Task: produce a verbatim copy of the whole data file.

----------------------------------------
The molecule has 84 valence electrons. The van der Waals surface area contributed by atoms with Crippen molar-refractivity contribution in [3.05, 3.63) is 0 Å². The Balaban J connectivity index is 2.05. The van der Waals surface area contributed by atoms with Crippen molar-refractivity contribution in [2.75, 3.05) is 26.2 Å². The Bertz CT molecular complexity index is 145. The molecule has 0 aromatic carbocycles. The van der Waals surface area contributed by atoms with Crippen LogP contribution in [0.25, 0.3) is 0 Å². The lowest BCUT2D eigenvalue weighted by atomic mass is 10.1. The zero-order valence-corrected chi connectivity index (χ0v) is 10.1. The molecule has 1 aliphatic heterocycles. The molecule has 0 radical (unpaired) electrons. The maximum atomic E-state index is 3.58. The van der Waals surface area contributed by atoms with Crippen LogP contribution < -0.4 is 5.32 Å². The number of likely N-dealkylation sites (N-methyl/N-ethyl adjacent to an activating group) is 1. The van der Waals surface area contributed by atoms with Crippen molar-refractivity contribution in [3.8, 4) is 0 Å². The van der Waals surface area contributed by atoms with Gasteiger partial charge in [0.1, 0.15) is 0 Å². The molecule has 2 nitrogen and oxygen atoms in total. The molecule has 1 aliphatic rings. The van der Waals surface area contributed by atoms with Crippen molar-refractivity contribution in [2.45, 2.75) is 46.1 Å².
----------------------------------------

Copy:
The molecule has 84 valence electrons. The van der Waals surface area contributed by atoms with Crippen molar-refractivity contribution in [3.05, 3.63) is 0 Å². The Balaban J connectivity index is 2.05. The van der Waals surface area contributed by atoms with Crippen molar-refractivity contribution in [2.75, 3.05) is 26.2 Å². The Bertz CT molecular complexity index is 145. The molecule has 0 aromatic carbocycles. The van der Waals surface area contributed by atoms with Crippen LogP contribution in [0.25, 0.3) is 0 Å². The lowest BCUT2D eigenvalue weighted by atomic mass is 10.1. The zero-order valence-corrected chi connectivity index (χ0v) is 10.1. The molecule has 1 aliphatic heterocycles. The molecule has 0 radical (unpaired) electrons. The maximum atomic E-state index is 3.58. The van der Waals surface area contributed by atoms with Crippen LogP contribution < -0.4 is 5.32 Å². The number of likely N-dealkylation sites (N-methyl/N-ethyl adjacent to an activating group) is 1. The van der Waals surface area contributed by atoms with Crippen molar-refractivity contribution in [3.8, 4) is 0 Å². The van der Waals surface area contributed by atoms with Gasteiger partial charge in [0.1, 0.15) is 0 Å². The molecule has 2 nitrogen and oxygen atoms in total. The molecule has 1 aliphatic rings. The van der Waals surface area contributed by atoms with Crippen molar-refractivity contribution in [2.45, 2.75) is 46.1 Å².